Harsh brutality, forced labor, mistreatments of any kind, malnutrition and cold, as well as arbitrary executions were the causes of abnormal mortality and reduced life expectancy. Because of this, concentration camps are often confused with extermination camps, all the more as they were very soon equipped with crematories to eliminate the bodies, and sometimes with gas chambers. Some of the Nazi camps, such as Auschwitz, were both concentration and extermination camps, but the Nazis made a difference between the classical camps and the killing centers, death factories with only a small population of inmates while the vast majority of the prisoners only entered the camp to be killed after a few hours, sometimes less. In concentration camps, forced labor became a strategic imperative around 1942, when the War on the East proved to be more problematic. The explosion of the camp population, due to the extension of the German Reich, made labor the best method to produce cheaply and to slowly kill resistance fighters and opponents of any kind.

In the national-socialist concentration camps, something new in history was experienced: the complete deprivation of humanity without hope or redemption. In the 1970’s, the West would discover, with Soljenytsin and Vassili Grossmann, their Russian counterpart, the Gulag. The comparison between the two systems of concentration camps remains as debated as the comparison between the two regimes.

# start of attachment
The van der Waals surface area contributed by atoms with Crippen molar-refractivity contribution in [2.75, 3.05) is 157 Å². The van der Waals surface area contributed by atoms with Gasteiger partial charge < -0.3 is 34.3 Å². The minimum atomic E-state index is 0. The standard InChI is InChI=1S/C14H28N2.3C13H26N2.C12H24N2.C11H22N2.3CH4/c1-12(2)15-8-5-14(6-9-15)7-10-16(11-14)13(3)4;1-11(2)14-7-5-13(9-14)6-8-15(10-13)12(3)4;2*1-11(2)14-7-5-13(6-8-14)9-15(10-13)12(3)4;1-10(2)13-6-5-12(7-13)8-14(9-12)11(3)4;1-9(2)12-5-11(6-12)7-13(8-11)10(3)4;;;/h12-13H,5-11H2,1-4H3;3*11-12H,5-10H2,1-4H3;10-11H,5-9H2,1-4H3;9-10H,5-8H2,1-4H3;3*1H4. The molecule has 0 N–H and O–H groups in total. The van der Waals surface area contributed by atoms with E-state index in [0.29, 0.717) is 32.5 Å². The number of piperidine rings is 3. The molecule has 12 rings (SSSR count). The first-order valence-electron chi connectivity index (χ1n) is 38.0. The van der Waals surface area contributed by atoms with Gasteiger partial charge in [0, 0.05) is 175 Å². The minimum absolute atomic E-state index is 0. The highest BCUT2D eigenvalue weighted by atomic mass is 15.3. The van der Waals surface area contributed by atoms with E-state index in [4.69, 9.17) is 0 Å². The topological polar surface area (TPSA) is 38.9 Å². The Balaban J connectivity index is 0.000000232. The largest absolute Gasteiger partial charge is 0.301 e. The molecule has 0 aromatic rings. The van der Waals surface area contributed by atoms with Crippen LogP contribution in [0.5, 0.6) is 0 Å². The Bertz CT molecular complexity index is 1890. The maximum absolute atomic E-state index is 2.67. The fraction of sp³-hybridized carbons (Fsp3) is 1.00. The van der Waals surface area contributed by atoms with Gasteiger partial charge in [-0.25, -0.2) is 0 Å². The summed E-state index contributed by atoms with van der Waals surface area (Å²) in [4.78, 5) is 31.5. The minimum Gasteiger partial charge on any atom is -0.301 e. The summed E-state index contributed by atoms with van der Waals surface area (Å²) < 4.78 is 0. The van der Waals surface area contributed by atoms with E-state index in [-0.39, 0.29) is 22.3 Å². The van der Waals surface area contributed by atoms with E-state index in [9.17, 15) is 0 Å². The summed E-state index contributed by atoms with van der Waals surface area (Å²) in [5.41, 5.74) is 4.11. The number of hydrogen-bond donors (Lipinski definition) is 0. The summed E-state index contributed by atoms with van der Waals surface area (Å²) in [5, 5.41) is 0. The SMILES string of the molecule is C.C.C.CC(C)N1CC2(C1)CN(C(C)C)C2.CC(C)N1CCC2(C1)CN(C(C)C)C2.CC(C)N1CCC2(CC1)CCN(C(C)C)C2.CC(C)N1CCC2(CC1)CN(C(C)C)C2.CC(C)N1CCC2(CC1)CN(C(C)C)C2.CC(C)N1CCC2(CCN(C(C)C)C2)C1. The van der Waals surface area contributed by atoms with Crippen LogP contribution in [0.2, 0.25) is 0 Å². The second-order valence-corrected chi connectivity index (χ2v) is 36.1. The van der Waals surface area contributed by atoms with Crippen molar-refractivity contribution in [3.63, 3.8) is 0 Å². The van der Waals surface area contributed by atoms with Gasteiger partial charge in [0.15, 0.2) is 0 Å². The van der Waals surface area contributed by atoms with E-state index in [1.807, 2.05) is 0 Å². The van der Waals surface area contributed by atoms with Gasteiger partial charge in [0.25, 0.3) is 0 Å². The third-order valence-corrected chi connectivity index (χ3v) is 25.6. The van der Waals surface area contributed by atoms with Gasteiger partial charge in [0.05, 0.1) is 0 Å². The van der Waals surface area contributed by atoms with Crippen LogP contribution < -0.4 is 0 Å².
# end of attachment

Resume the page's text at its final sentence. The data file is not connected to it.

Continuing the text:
Bibliography:

ANTELME, Robert, 1957, L’espèce humaine, : Gallimard.

BENZ, Wolfgang, 2006, Ausgrenzung, Vertreibung, Völkermord, Munich: Deutscher Taschenbuch Verlag.

KOGON, Eugen, 1946, Der SS-Staat, Munich: Heyne Verlag.

KOTEK Joel et RIGOULOT Pierre, 2000, Le siècle des camps. Détention, concentration, extermination. 100 ans de mal radical, : Lattès.

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WIEVIORKA, Annette, 1992, Déportation et génocide : entre la mémoire et l’oubli, : Hachette.

Cite this item

Chapoutot Johann, Concentration camp, Online Encyclopedia of Mass Violence, [online], published on: 28 March, 2008, accessed 20/09/2019, https://www.sciencespo.fr/mass-violence-war-massacre-resistance/en/document/concentration-camp, ISSN 1961-9898